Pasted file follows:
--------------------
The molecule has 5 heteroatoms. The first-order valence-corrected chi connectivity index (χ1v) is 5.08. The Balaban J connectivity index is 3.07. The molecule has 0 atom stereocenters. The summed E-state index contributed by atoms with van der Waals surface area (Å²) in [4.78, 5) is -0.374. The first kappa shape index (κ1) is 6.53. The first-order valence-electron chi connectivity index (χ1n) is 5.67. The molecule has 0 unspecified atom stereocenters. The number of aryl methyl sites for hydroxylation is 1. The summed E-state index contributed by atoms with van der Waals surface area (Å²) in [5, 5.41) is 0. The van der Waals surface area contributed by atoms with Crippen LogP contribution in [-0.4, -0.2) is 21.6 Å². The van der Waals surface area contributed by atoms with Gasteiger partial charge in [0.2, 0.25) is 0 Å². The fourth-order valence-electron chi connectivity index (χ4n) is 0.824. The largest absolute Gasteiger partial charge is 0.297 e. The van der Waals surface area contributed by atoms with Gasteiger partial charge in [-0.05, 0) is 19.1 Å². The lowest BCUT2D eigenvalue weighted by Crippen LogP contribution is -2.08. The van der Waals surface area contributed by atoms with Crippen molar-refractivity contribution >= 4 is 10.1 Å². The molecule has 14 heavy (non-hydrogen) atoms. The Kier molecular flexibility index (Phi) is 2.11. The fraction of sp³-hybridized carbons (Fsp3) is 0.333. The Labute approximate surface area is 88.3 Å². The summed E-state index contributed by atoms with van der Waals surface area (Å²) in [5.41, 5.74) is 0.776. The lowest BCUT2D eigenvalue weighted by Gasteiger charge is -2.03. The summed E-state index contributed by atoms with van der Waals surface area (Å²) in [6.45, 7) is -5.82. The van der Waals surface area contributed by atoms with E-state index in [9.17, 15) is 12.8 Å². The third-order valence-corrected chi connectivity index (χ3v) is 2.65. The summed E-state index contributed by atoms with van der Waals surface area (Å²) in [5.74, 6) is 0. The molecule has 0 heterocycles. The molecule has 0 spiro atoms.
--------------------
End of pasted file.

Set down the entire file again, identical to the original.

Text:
The molecule has 5 heteroatoms. The first-order valence-corrected chi connectivity index (χ1v) is 5.08. The Balaban J connectivity index is 3.07. The molecule has 0 atom stereocenters. The summed E-state index contributed by atoms with van der Waals surface area (Å²) in [4.78, 5) is -0.374. The first kappa shape index (κ1) is 6.53. The first-order valence-electron chi connectivity index (χ1n) is 5.67. The molecule has 0 unspecified atom stereocenters. The number of aryl methyl sites for hydroxylation is 1. The summed E-state index contributed by atoms with van der Waals surface area (Å²) in [5, 5.41) is 0. The van der Waals surface area contributed by atoms with Crippen LogP contribution in [-0.4, -0.2) is 21.6 Å². The van der Waals surface area contributed by atoms with Gasteiger partial charge in [0.2, 0.25) is 0 Å². The fourth-order valence-electron chi connectivity index (χ4n) is 0.824. The largest absolute Gasteiger partial charge is 0.297 e. The van der Waals surface area contributed by atoms with Gasteiger partial charge in [-0.05, 0) is 19.1 Å². The lowest BCUT2D eigenvalue weighted by Crippen LogP contribution is -2.08. The van der Waals surface area contributed by atoms with Crippen molar-refractivity contribution >= 4 is 10.1 Å². The molecule has 14 heavy (non-hydrogen) atoms. The Kier molecular flexibility index (Phi) is 2.11. The fraction of sp³-hybridized carbons (Fsp3) is 0.333. The Labute approximate surface area is 88.3 Å². The summed E-state index contributed by atoms with van der Waals surface area (Å²) in [5.41, 5.74) is 0.776. The lowest BCUT2D eigenvalue weighted by Gasteiger charge is -2.03. The summed E-state index contributed by atoms with van der Waals surface area (Å²) in [6.45, 7) is -5.82. The van der Waals surface area contributed by atoms with E-state index in [9.17, 15) is 12.8 Å². The third-order valence-corrected chi connectivity index (χ3v) is 2.65. The summed E-state index contributed by atoms with van der Waals surface area (Å²) in [5.74, 6) is 0. The molecule has 0 heterocycles. The molecule has 0 spiro atoms.